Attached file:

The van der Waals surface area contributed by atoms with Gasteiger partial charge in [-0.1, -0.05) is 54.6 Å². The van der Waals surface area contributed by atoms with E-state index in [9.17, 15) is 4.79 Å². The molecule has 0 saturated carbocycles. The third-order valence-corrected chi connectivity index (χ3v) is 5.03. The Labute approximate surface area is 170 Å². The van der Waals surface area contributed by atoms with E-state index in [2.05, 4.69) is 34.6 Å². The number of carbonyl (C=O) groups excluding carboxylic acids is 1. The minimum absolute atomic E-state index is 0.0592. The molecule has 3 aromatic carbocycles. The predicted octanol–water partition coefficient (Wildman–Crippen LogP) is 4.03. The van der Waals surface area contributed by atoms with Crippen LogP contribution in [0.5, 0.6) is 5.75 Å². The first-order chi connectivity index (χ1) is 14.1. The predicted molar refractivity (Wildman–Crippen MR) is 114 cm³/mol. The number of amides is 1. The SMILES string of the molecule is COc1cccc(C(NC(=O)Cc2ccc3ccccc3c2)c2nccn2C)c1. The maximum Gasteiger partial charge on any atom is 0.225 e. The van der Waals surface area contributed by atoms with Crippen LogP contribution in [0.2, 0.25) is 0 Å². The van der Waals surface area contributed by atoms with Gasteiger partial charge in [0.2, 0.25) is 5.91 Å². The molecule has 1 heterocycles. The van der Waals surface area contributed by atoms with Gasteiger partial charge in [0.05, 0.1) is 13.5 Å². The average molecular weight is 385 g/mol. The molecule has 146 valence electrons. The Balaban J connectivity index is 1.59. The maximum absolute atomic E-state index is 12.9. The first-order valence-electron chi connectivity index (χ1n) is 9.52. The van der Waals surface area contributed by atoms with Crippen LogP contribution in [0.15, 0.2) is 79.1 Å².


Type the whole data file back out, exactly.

The van der Waals surface area contributed by atoms with Gasteiger partial charge in [-0.1, -0.05) is 54.6 Å². The van der Waals surface area contributed by atoms with E-state index in [9.17, 15) is 4.79 Å². The molecule has 0 saturated carbocycles. The third-order valence-corrected chi connectivity index (χ3v) is 5.03. The Labute approximate surface area is 170 Å². The van der Waals surface area contributed by atoms with E-state index in [2.05, 4.69) is 34.6 Å². The number of carbonyl (C=O) groups excluding carboxylic acids is 1. The minimum absolute atomic E-state index is 0.0592. The molecule has 3 aromatic carbocycles. The predicted octanol–water partition coefficient (Wildman–Crippen LogP) is 4.03. The van der Waals surface area contributed by atoms with Crippen LogP contribution in [0.5, 0.6) is 5.75 Å². The first-order chi connectivity index (χ1) is 14.1. The predicted molar refractivity (Wildman–Crippen MR) is 114 cm³/mol. The number of amides is 1. The SMILES string of the molecule is COc1cccc(C(NC(=O)Cc2ccc3ccccc3c2)c2nccn2C)c1. The maximum Gasteiger partial charge on any atom is 0.225 e. The van der Waals surface area contributed by atoms with Crippen LogP contribution in [0.2, 0.25) is 0 Å². The van der Waals surface area contributed by atoms with Gasteiger partial charge in [0.2, 0.25) is 5.91 Å². The molecule has 1 heterocycles. The van der Waals surface area contributed by atoms with Gasteiger partial charge in [0.05, 0.1) is 13.5 Å². The average molecular weight is 385 g/mol. The molecule has 146 valence electrons. The Balaban J connectivity index is 1.59. The maximum absolute atomic E-state index is 12.9. The first-order valence-electron chi connectivity index (χ1n) is 9.52. The van der Waals surface area contributed by atoms with Crippen LogP contribution in [0.15, 0.2) is 79.1 Å².